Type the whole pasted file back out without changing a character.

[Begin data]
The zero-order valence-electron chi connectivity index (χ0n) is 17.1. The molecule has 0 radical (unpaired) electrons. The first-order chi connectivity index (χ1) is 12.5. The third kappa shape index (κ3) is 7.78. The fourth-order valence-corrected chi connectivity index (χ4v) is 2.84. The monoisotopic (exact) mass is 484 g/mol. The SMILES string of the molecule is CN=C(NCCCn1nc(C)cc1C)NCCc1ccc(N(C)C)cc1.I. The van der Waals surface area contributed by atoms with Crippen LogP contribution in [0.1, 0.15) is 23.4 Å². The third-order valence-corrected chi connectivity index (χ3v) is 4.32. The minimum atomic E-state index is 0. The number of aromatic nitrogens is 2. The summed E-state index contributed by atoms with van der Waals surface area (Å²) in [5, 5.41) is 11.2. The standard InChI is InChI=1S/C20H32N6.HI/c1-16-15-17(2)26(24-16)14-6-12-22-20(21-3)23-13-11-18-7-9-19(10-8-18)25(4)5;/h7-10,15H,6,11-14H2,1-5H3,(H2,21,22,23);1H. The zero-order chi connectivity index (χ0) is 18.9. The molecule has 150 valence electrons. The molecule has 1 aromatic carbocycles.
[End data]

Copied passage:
The zero-order valence-electron chi connectivity index (χ0n) is 17.1. The molecule has 0 radical (unpaired) electrons. The first-order chi connectivity index (χ1) is 12.5. The third kappa shape index (κ3) is 7.78. The fourth-order valence-corrected chi connectivity index (χ4v) is 2.84. The monoisotopic (exact) mass is 484 g/mol. The SMILES string of the molecule is CN=C(NCCCn1nc(C)cc1C)NCCc1ccc(N(C)C)cc1.I. The van der Waals surface area contributed by atoms with Crippen LogP contribution in [0.1, 0.15) is 23.4 Å². The third-order valence-corrected chi connectivity index (χ3v) is 4.32. The minimum atomic E-state index is 0. The number of aromatic nitrogens is 2. The summed E-state index contributed by atoms with van der Waals surface area (Å²) in [5, 5.41) is 11.2. The standard InChI is InChI=1S/C20H32N6.HI/c1-16-15-17(2)26(24-16)14-6-12-22-20(21-3)23-13-11-18-7-9-19(10-8-18)25(4)5;/h7-10,15H,6,11-14H2,1-5H3,(H2,21,22,23);1H. The zero-order chi connectivity index (χ0) is 18.9. The molecule has 150 valence electrons. The molecule has 1 aromatic carbocycles.